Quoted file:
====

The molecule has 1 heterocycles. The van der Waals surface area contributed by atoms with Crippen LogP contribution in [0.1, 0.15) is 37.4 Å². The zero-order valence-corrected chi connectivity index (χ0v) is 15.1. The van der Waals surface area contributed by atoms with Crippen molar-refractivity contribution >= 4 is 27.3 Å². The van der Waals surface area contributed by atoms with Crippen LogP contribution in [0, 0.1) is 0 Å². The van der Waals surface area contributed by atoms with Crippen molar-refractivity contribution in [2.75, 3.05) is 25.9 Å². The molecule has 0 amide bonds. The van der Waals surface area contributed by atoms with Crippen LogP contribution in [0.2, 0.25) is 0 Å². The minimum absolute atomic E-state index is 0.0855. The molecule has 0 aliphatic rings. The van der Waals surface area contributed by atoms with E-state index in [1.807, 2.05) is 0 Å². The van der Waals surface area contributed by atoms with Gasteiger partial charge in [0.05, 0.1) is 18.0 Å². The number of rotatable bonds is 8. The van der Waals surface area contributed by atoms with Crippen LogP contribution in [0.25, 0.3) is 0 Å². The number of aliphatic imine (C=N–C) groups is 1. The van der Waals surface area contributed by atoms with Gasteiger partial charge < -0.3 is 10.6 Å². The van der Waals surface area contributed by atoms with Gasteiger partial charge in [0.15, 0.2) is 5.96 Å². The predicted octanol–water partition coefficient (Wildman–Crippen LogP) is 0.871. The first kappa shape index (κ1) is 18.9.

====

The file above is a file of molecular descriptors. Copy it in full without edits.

The molecule has 1 heterocycles. The van der Waals surface area contributed by atoms with Crippen LogP contribution in [0.1, 0.15) is 37.4 Å². The zero-order valence-corrected chi connectivity index (χ0v) is 15.1. The van der Waals surface area contributed by atoms with Crippen molar-refractivity contribution >= 4 is 27.3 Å². The van der Waals surface area contributed by atoms with Crippen LogP contribution in [0, 0.1) is 0 Å². The van der Waals surface area contributed by atoms with Crippen molar-refractivity contribution in [2.75, 3.05) is 25.9 Å². The molecule has 0 amide bonds. The van der Waals surface area contributed by atoms with Crippen LogP contribution in [0.2, 0.25) is 0 Å². The minimum absolute atomic E-state index is 0.0855. The molecule has 0 aliphatic rings. The van der Waals surface area contributed by atoms with E-state index in [1.807, 2.05) is 0 Å². The van der Waals surface area contributed by atoms with Gasteiger partial charge in [0.05, 0.1) is 18.0 Å². The number of rotatable bonds is 8. The van der Waals surface area contributed by atoms with Crippen LogP contribution in [0.25, 0.3) is 0 Å². The number of aliphatic imine (C=N–C) groups is 1. The van der Waals surface area contributed by atoms with Gasteiger partial charge < -0.3 is 10.6 Å². The van der Waals surface area contributed by atoms with Gasteiger partial charge in [0.15, 0.2) is 5.96 Å². The predicted octanol–water partition coefficient (Wildman–Crippen LogP) is 0.871. The first kappa shape index (κ1) is 18.9.